Hospitals offer ministry of presence

By | March 5, 2009

“It can happen to all of us,” said Viste of cancer. And it isn’t “until we had a loved one who had to go through it, you have no idea all the levels of your being that are challenged,” he said.


John Viste, chaplain at St. Vincent Hospital, is pictured at the hospital’s chapel. He and Connie Worzalla, pictured at left, offer comfort and spiritual support to cancer patients and their families. (Tom Knuth | St. Vincent Hospital)

Hearing the words, “You have cancer” is overwhelming. And those who will receive treatment at the St. Vincent Regional Cancer Center can expect to soon meet the smiling, friendly face of Worzalla. Her role as patient care coordinator is to help the patient, family and loved ones take a deep breath, assess the situation calmly and with a whole health approach be guided through their cancer treatment with not only the medical, but spiritual and emotional support they need.


“People always ask me, ‘Isn’t it depressing working in this line of work?'” said Worzalla.

Her job is one she loves, something she looks on as a gift from God and it’s with “a strong faith base” that she does her work. “I couldn’t do this without his help,” she said.

Worzalla’s career as a registered nurse has been filled with variety, including general medicine and surgery, intensive care and stints working directly with cancer patients in the hospital and in hospice.

“I think people tend to think of cancer as being more fatal and that’s a misconception in many of the cancers,” she said. There are cancers that are “life-shortening,” she said, but there are a lot of people who have received treatment and are doing well, she continued.

“It’s not just that you have cancer, but it’s also in how you’re dealing with it,” said Viste. The initial reaction to cancer is, “It’s a death sentence … this is it … it’s the hammer square between the eyes,” he said.

But, he continued, “Getting through cancer, you may find yourself stronger,” not necessarily physically, but spiritually and emotionally.

The soft-spoken and busy Worzalla is never without her pager. “Every day is different. I have no day that’s the same as the next day,” she said.

stperegrinewebPrayers to St. Peregrine

As part of our series on Coping with Cancer, The Compass invites our readers to submit names of friends and relatives who are battling cancer. At the end of our series we will publish the names, along with a Prayer to St. Peregrine, patron saint of cancer patients. All of our readers are then invited to offer prayers for those listed. Send names to [email protected].

It’s up to Worzalla to provide that “neutral listening ear” as she meets with each patient to do an assessment that reviews any physical, psychosocial, nutritional, financial, spiritual or relational issues that need to be addressed during the patient’s treatments at the Regional Cancer Center. Sometimes there is only one visit; other times a patient needs regular contact with Worzalla.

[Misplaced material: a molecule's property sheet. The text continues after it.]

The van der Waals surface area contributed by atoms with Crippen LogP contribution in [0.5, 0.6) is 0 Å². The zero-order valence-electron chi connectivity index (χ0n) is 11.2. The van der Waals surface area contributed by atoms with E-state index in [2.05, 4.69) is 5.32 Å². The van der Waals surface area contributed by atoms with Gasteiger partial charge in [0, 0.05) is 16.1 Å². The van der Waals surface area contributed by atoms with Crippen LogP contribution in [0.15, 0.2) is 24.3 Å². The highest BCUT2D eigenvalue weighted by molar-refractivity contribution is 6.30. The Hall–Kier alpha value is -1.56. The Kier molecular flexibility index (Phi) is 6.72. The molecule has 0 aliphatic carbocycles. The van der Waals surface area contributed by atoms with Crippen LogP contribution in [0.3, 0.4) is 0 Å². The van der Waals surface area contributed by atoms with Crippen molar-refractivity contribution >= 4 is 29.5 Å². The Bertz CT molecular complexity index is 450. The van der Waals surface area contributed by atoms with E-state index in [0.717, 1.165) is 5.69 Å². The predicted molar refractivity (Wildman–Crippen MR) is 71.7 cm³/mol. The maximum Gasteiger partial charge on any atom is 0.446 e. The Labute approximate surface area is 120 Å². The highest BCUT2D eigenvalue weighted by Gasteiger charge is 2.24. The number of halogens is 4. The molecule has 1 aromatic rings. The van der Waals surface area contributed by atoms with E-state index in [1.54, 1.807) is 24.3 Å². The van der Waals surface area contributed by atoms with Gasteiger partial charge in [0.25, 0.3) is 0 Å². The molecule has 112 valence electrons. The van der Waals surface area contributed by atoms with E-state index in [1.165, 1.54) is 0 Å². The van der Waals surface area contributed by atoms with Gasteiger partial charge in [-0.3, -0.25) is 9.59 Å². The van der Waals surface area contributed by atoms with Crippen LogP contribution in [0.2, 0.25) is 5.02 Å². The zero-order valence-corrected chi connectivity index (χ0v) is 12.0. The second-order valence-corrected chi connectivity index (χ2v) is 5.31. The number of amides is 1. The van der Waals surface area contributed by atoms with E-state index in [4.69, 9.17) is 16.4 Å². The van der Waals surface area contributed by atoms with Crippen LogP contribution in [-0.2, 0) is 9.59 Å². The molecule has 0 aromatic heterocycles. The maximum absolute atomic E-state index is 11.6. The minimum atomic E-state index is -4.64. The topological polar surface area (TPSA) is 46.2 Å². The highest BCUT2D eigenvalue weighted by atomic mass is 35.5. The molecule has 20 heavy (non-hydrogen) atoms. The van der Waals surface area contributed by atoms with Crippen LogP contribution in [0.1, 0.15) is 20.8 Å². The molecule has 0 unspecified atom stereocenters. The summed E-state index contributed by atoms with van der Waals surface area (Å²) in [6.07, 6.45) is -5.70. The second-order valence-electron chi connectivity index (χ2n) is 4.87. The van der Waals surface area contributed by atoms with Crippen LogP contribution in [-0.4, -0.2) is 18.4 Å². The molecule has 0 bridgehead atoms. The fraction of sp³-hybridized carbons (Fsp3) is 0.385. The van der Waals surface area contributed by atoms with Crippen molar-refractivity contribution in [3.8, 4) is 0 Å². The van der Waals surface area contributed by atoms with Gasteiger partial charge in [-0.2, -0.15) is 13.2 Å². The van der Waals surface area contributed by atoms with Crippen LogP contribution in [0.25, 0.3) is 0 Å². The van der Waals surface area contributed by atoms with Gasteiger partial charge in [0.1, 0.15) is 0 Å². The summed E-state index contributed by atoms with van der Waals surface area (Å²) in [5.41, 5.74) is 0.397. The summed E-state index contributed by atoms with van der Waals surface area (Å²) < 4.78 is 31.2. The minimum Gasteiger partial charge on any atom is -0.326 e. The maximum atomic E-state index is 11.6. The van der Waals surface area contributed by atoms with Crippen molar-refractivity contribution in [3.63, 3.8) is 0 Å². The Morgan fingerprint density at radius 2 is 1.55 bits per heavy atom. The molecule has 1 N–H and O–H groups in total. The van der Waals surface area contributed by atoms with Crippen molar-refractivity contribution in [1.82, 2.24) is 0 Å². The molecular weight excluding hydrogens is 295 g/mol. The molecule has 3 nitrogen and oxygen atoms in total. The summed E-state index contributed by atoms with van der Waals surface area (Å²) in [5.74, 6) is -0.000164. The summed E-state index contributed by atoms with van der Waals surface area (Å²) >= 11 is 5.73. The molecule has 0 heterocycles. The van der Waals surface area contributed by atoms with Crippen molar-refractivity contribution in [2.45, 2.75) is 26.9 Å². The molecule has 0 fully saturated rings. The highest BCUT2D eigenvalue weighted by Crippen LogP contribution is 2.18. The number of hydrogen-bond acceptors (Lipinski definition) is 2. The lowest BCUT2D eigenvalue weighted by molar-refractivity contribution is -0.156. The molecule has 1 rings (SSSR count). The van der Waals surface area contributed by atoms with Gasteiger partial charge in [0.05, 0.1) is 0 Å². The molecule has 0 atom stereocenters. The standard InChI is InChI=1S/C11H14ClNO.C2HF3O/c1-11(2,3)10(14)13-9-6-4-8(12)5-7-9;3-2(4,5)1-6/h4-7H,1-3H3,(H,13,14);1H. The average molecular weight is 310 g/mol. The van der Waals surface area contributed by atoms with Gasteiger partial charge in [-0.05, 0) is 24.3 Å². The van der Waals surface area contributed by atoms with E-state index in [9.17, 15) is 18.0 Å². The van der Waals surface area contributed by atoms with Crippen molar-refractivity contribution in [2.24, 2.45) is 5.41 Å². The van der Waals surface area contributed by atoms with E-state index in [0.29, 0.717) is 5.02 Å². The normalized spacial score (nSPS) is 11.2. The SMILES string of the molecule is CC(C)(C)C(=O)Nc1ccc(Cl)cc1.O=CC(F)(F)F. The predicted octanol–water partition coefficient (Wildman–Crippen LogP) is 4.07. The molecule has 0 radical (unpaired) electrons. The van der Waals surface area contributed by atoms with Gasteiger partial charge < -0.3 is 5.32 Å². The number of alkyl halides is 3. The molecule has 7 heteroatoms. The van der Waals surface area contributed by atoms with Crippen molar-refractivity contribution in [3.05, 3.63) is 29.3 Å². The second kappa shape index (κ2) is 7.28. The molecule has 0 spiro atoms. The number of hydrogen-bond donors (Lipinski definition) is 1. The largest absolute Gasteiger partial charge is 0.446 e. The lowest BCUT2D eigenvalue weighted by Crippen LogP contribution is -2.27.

She lets people know that “no question is a dumb question.” And, she emphasized, there’s no right or wrong way to deal with cancer.

You’re apt to see Worzalla in the cancer clinic, checking in with patients. A simple greeting can lead to a much-needed conversation. And she’s also there prior to a cancer surgery or after. Her role is always to serve as a “safe place” for patients to “unload,” she said.

She sees many tears as the patient care coordinator. “I don’t mean to make them cry or the family member,” she said, but tears often serve as a relief, she continued. “Some men won’t cry anywhere else but here,” she said.

Without a spiritual base, said Worzalla, the healing journey can be difficult. “I feel bad when they don’t have that faith base.”

People who have the attitude that, “This is not the end-all. That there’s so much more past this,” are the ones who cope the best, she said.

Worzalla encourages people to ask for help from their local parish, and if they haven’t been involved with church for a while, to start. She recommends talking to the parish secretary. “They know exactly who to call,” she said.

“One of the greatest benefits of being a chaplain,” said Viste, is that “we use active listening as a primary tool.” As he listens to a patient and their loved ones, he gently guides them to discover the strengths that they have. Every patient is different, he emphasized, but “you end up at your destination.”

As he enters each room he says, “Lord, do with me as you will.” He has learned that everyone is spiritual in his or her own way. That’s the advantage of a religiously-affiliated hospital, he said, “You’re not doing it alone.”

What is it the chaplain brings to the patient and loved ones? “Presence,” said Viste, “that the person doesn’t think that God has forgotten them.”

“I think that’s the thing with cancer, if you had to say what is it, it’s the journey,” he continued.

What can an individual do to help a friend, a loved one, who is on that journey? Viste’s best advice: “Just to let them know you’re there.”

“It’s not the ‘what’ you do, it’s the ‘why’ you do,” he continued. Be an active listener. “How are you really doing?” That’s a good question to ask of someone you care about, he said. And don’t be afraid to let people express their concerns, fears and hopes, he said. “It’s a family journey,” said Viste. “It’s a community journey.”

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